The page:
Kelly pushes for use of medical cannabis
Saturday 9 Jan 2016 1:49 p.m.
Helen Kelly was diagnosed with lung cancer in February 2015 (Briar Marbeck)
Former union boss Helen Kelly has written poignantly about the battle she and others face to obtain medical cannabis.
The Australian federal government is planning a licensing scheme to allow cultivation and distribution of medical cannabis while the issue remains a hot topic in New Zealand.
Ms Kelly was diagnosed with lung cancer in February 2015 and stood down as the boss of the Council of Trade Unions in October.
She has spoken openly about her cancer journey and has said she's been breaking the law by taking cannabis oil to manage pain.
"I am taking nothing really that can stop this cancer killing me, and in not too long a timeframe to be brutally honest," she says in a post on the left-wing blog The Standard yesterday.
"It is my view that a good cannabis product will help me live the rest of my life in a better situation than I will without it. The fact I can't do that shows the absurdity of the whole regime."
She says she is applying to use medical cannabis but "my application is light on what the form says is needed".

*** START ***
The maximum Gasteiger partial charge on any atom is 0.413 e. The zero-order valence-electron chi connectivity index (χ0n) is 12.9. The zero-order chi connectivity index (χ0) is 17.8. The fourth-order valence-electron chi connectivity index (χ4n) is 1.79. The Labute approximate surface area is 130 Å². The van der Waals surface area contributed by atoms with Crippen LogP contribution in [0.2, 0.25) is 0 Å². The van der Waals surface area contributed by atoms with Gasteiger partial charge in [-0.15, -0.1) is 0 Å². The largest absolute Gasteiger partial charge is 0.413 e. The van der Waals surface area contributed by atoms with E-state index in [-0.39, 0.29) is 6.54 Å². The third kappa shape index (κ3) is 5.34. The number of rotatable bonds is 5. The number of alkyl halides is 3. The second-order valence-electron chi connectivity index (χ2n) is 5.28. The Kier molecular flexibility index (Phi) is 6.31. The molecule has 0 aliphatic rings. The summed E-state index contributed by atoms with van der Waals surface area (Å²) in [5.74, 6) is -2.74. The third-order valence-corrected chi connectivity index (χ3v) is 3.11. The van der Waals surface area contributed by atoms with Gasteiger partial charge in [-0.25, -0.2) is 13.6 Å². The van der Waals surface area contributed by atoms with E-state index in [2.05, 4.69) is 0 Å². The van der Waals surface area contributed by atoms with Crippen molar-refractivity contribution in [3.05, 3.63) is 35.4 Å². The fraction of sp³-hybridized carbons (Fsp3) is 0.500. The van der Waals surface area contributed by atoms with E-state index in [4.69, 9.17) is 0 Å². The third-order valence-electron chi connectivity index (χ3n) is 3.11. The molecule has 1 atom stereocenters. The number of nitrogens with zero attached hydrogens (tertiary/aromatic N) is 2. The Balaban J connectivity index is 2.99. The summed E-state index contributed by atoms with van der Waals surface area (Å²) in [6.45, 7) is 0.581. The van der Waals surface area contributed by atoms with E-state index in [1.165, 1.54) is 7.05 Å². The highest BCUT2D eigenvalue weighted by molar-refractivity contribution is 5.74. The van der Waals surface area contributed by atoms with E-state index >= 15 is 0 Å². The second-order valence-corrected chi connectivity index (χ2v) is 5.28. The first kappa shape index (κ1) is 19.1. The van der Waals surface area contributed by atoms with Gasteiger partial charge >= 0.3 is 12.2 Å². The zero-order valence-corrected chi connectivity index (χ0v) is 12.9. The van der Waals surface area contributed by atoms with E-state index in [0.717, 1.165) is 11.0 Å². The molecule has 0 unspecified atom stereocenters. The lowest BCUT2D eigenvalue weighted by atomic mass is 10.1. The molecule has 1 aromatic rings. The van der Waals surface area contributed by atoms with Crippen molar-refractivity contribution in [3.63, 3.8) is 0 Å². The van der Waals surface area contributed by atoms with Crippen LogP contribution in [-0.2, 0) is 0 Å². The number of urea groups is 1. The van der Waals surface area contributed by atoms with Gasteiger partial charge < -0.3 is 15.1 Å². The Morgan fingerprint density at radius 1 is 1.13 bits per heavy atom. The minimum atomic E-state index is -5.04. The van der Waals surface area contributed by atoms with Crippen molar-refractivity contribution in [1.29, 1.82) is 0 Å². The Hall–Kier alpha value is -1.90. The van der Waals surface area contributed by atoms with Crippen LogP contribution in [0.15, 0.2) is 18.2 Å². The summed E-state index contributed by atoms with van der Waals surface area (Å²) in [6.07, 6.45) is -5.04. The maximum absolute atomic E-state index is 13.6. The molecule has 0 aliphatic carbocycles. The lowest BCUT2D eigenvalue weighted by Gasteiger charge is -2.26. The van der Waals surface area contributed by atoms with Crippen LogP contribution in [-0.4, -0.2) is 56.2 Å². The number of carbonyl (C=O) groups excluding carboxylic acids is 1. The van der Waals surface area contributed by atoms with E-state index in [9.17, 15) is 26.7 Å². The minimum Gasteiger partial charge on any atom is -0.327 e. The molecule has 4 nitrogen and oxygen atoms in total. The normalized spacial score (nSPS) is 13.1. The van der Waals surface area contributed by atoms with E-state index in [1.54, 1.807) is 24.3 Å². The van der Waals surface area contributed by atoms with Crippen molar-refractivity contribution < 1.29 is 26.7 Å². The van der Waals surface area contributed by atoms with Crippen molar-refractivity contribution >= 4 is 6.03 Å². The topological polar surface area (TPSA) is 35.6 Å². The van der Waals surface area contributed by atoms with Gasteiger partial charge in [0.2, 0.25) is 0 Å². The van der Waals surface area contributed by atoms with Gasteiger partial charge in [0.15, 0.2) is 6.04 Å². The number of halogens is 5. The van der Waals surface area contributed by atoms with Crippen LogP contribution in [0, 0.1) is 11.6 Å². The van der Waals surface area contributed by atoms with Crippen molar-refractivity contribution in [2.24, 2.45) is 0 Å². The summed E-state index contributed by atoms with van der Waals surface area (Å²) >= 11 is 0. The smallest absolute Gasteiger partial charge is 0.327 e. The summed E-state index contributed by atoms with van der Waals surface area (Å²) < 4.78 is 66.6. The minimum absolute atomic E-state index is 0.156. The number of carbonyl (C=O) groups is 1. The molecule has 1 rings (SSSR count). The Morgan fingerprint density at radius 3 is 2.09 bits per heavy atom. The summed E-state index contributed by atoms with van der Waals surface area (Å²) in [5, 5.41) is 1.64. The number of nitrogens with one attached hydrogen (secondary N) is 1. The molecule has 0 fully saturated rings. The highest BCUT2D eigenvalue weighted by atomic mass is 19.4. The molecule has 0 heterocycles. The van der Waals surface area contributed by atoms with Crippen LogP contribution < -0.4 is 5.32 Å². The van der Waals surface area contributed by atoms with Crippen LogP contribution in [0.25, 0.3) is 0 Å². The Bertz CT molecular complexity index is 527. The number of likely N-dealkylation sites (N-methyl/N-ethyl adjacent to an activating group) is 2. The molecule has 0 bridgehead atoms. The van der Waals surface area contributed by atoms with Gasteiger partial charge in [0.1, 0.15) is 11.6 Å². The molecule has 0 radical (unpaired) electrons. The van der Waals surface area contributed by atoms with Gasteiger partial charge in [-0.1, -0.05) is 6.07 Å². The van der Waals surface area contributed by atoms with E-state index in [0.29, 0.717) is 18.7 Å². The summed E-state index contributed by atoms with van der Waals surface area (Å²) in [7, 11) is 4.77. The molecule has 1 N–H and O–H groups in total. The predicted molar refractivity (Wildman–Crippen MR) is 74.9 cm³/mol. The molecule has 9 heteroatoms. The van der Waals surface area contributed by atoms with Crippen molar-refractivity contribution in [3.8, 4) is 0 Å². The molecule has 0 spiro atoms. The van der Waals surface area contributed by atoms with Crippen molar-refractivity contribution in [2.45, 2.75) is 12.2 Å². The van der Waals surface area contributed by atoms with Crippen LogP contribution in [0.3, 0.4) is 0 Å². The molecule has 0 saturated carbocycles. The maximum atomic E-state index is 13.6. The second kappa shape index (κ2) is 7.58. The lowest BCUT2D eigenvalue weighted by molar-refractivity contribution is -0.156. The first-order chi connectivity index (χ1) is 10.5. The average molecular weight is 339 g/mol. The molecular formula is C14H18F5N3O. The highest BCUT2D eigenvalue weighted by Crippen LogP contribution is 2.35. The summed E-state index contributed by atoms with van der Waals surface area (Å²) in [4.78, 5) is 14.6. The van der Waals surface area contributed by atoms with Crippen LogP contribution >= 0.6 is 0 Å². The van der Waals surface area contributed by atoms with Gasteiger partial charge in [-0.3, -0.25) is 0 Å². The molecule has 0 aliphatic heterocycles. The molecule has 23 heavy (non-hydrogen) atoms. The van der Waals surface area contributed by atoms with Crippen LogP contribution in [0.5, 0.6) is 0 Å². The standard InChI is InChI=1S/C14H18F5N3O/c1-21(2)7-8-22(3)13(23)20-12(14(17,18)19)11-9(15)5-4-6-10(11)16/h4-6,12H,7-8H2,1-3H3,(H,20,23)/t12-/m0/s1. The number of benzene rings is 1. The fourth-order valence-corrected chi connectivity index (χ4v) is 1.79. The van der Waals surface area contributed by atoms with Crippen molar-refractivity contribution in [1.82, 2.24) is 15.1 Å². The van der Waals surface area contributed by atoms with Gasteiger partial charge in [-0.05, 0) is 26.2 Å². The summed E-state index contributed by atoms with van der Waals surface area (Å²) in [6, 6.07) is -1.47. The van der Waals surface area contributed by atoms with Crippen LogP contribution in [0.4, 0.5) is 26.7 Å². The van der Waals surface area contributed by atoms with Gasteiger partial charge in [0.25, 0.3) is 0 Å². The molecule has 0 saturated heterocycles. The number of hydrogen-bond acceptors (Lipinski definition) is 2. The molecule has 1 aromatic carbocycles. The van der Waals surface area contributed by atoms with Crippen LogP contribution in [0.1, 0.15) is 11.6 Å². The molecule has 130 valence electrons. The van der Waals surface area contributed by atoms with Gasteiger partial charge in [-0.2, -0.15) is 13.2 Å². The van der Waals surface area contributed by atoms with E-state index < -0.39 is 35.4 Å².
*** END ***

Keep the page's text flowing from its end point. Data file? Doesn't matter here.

"My understanding is that even if it is approved, exporting cannabis product from the States is not straight forward so I could get all that way and still not get legal access."
She tells harrowing stories of people using medical cannabis illegally in New Zealand who have been in touch with her without naming them.
Ms Kelly has taken Keytruda, a breakthrough cancer drug, but it was not successful. She paid for the drug, which is controversially not publicly funded in New Zealand.
She also said she was paying $6000 per dose for a "basic chemo drug" that would be a "bog standard treatment for me in Australia" but was not funded in New Zealand.
She did not name that drug but questioned why she was allowed to take unfunded drugs but was not allowed to take medical cannabis.
Associate Health Minister Peter Dunne has said the Government will not be swayed by "emotional nonsense" colouring calls for wider access to medicinal cannabis.
He has said there had only ever been one application for a dispensation to use cannabis products not registered in New Zealand - for Nelson teenager Alex Renton - which he had approved.
Ms Kelly's post attracted many positive comments, including that she was fighting for the rights of other to the very end.